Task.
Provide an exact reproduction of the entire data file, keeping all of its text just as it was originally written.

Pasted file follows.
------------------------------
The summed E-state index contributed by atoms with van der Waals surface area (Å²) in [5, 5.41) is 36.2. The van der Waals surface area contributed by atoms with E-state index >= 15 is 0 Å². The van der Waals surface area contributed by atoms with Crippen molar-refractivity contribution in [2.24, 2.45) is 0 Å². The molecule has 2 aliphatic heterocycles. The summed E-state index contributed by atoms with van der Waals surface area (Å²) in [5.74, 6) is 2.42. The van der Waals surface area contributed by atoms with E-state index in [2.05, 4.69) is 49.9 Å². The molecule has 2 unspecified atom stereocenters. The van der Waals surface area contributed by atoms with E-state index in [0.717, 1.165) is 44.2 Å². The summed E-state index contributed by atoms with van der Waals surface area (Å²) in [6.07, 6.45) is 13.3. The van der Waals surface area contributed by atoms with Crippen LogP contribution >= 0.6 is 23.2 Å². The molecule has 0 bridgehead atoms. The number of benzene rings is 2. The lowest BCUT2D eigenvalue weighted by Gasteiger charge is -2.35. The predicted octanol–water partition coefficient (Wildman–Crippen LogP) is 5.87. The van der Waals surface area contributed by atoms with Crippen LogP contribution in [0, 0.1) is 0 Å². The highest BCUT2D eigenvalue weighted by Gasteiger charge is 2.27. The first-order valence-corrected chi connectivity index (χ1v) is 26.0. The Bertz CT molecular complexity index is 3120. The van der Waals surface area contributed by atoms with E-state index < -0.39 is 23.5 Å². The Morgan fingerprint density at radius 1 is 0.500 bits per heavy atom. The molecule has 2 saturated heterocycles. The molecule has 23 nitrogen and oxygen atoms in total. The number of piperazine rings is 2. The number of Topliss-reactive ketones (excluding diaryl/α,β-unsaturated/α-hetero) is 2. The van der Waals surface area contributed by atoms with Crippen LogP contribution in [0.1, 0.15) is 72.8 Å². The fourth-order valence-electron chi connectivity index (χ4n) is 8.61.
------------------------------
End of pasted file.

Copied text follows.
The summed E-state index contributed by atoms with van der Waals surface area (Å²) in [5, 5.41) is 36.2. The van der Waals surface area contributed by atoms with E-state index >= 15 is 0 Å². The van der Waals surface area contributed by atoms with Crippen molar-refractivity contribution in [2.24, 2.45) is 0 Å². The molecule has 2 aliphatic heterocycles. The summed E-state index contributed by atoms with van der Waals surface area (Å²) in [5.74, 6) is 2.42. The van der Waals surface area contributed by atoms with E-state index in [2.05, 4.69) is 49.9 Å². The molecule has 2 unspecified atom stereocenters. The van der Waals surface area contributed by atoms with E-state index in [0.717, 1.165) is 44.2 Å². The summed E-state index contributed by atoms with van der Waals surface area (Å²) in [6.07, 6.45) is 13.3. The van der Waals surface area contributed by atoms with Crippen LogP contribution >= 0.6 is 23.2 Å². The molecule has 0 bridgehead atoms. The number of benzene rings is 2. The lowest BCUT2D eigenvalue weighted by Gasteiger charge is -2.35. The predicted octanol–water partition coefficient (Wildman–Crippen LogP) is 5.87. The van der Waals surface area contributed by atoms with Crippen LogP contribution in [0, 0.1) is 0 Å². The highest BCUT2D eigenvalue weighted by Gasteiger charge is 2.27. The first-order valence-corrected chi connectivity index (χ1v) is 26.0. The Bertz CT molecular complexity index is 3120. The van der Waals surface area contributed by atoms with E-state index < -0.39 is 23.5 Å². The Morgan fingerprint density at radius 1 is 0.500 bits per heavy atom. The molecule has 2 saturated heterocycles. The molecule has 23 nitrogen and oxygen atoms in total. The number of piperazine rings is 2. The number of Topliss-reactive ketones (excluding diaryl/α,β-unsaturated/α-hetero) is 2. The van der Waals surface area contributed by atoms with Crippen LogP contribution in [0.1, 0.15) is 72.8 Å². The fourth-order valence-electron chi connectivity index (χ4n) is 8.61.